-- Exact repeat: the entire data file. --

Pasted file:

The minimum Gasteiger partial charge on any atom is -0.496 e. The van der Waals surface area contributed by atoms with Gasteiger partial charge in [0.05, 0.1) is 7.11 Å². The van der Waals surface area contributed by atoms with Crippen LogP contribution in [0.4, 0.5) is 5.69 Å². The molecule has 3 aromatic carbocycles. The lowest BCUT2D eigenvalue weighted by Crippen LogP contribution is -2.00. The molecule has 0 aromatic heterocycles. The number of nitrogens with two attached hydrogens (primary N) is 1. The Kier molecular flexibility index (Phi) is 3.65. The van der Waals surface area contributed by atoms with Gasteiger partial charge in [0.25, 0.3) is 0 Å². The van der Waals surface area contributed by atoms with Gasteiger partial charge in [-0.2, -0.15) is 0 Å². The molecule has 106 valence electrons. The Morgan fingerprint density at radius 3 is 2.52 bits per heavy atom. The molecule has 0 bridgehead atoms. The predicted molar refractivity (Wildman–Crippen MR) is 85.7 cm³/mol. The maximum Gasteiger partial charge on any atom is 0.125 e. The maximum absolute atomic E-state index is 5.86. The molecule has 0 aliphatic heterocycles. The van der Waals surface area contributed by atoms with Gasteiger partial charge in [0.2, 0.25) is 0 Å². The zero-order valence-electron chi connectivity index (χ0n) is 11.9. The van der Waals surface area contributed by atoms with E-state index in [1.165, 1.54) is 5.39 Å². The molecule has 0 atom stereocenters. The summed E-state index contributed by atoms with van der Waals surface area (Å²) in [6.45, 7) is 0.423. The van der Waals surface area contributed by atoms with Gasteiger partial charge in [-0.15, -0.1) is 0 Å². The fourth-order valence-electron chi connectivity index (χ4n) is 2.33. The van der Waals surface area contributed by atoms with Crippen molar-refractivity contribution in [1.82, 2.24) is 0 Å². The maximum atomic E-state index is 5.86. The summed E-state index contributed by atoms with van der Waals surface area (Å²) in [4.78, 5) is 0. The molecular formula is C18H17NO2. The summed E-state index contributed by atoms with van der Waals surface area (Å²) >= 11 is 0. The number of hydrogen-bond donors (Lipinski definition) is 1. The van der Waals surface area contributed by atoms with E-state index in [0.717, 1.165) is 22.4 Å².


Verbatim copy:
The minimum Gasteiger partial charge on any atom is -0.496 e. The van der Waals surface area contributed by atoms with Gasteiger partial charge in [0.05, 0.1) is 7.11 Å². The van der Waals surface area contributed by atoms with Crippen LogP contribution in [0.4, 0.5) is 5.69 Å². The molecule has 3 aromatic carbocycles. The lowest BCUT2D eigenvalue weighted by Crippen LogP contribution is -2.00. The molecule has 0 aromatic heterocycles. The number of nitrogens with two attached hydrogens (primary N) is 1. The Kier molecular flexibility index (Phi) is 3.65. The van der Waals surface area contributed by atoms with Gasteiger partial charge in [0.25, 0.3) is 0 Å². The van der Waals surface area contributed by atoms with Gasteiger partial charge in [-0.2, -0.15) is 0 Å². The molecule has 106 valence electrons. The Morgan fingerprint density at radius 3 is 2.52 bits per heavy atom. The molecule has 0 bridgehead atoms. The predicted molar refractivity (Wildman–Crippen MR) is 85.7 cm³/mol. The maximum Gasteiger partial charge on any atom is 0.125 e. The maximum absolute atomic E-state index is 5.86. The molecule has 0 aliphatic heterocycles. The van der Waals surface area contributed by atoms with Gasteiger partial charge in [0.2, 0.25) is 0 Å². The zero-order valence-electron chi connectivity index (χ0n) is 11.9. The van der Waals surface area contributed by atoms with E-state index in [1.165, 1.54) is 5.39 Å². The molecule has 0 atom stereocenters. The summed E-state index contributed by atoms with van der Waals surface area (Å²) in [6.45, 7) is 0.423. The van der Waals surface area contributed by atoms with Gasteiger partial charge in [-0.15, -0.1) is 0 Å². The fourth-order valence-electron chi connectivity index (χ4n) is 2.33. The van der Waals surface area contributed by atoms with Crippen molar-refractivity contribution in [1.82, 2.24) is 0 Å². The maximum atomic E-state index is 5.86. The summed E-state index contributed by atoms with van der Waals surface area (Å²) in [4.78, 5) is 0. The molecular formula is C18H17NO2. The summed E-state index contributed by atoms with van der Waals surface area (Å²) >= 11 is 0. The number of hydrogen-bond donors (Lipinski definition) is 1. The van der Waals surface area contributed by atoms with E-state index in [0.717, 1.165) is 22.4 Å².